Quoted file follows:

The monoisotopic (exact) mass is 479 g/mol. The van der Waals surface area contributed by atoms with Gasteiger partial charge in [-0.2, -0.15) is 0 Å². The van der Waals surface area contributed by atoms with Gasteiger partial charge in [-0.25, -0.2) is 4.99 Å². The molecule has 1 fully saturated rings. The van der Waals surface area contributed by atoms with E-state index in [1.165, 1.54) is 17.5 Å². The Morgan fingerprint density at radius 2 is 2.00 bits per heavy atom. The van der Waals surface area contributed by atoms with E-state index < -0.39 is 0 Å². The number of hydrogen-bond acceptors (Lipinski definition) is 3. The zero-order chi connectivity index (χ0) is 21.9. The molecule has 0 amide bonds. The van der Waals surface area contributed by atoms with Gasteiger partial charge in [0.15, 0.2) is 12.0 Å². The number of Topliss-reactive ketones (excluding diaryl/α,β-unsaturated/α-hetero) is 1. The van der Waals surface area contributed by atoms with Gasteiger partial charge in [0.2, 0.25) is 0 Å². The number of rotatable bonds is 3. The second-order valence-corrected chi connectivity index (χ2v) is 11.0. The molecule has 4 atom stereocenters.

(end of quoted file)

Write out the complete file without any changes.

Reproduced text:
The monoisotopic (exact) mass is 479 g/mol. The van der Waals surface area contributed by atoms with Gasteiger partial charge in [-0.2, -0.15) is 0 Å². The van der Waals surface area contributed by atoms with Gasteiger partial charge in [-0.25, -0.2) is 4.99 Å². The molecule has 1 fully saturated rings. The van der Waals surface area contributed by atoms with E-state index in [1.165, 1.54) is 17.5 Å². The Morgan fingerprint density at radius 2 is 2.00 bits per heavy atom. The van der Waals surface area contributed by atoms with E-state index < -0.39 is 0 Å². The number of hydrogen-bond acceptors (Lipinski definition) is 3. The zero-order chi connectivity index (χ0) is 21.9. The molecule has 0 amide bonds. The van der Waals surface area contributed by atoms with Gasteiger partial charge in [0.15, 0.2) is 12.0 Å². The number of Topliss-reactive ketones (excluding diaryl/α,β-unsaturated/α-hetero) is 1. The van der Waals surface area contributed by atoms with Gasteiger partial charge in [0.2, 0.25) is 0 Å². The number of rotatable bonds is 3. The second-order valence-corrected chi connectivity index (χ2v) is 11.0. The molecule has 4 atom stereocenters.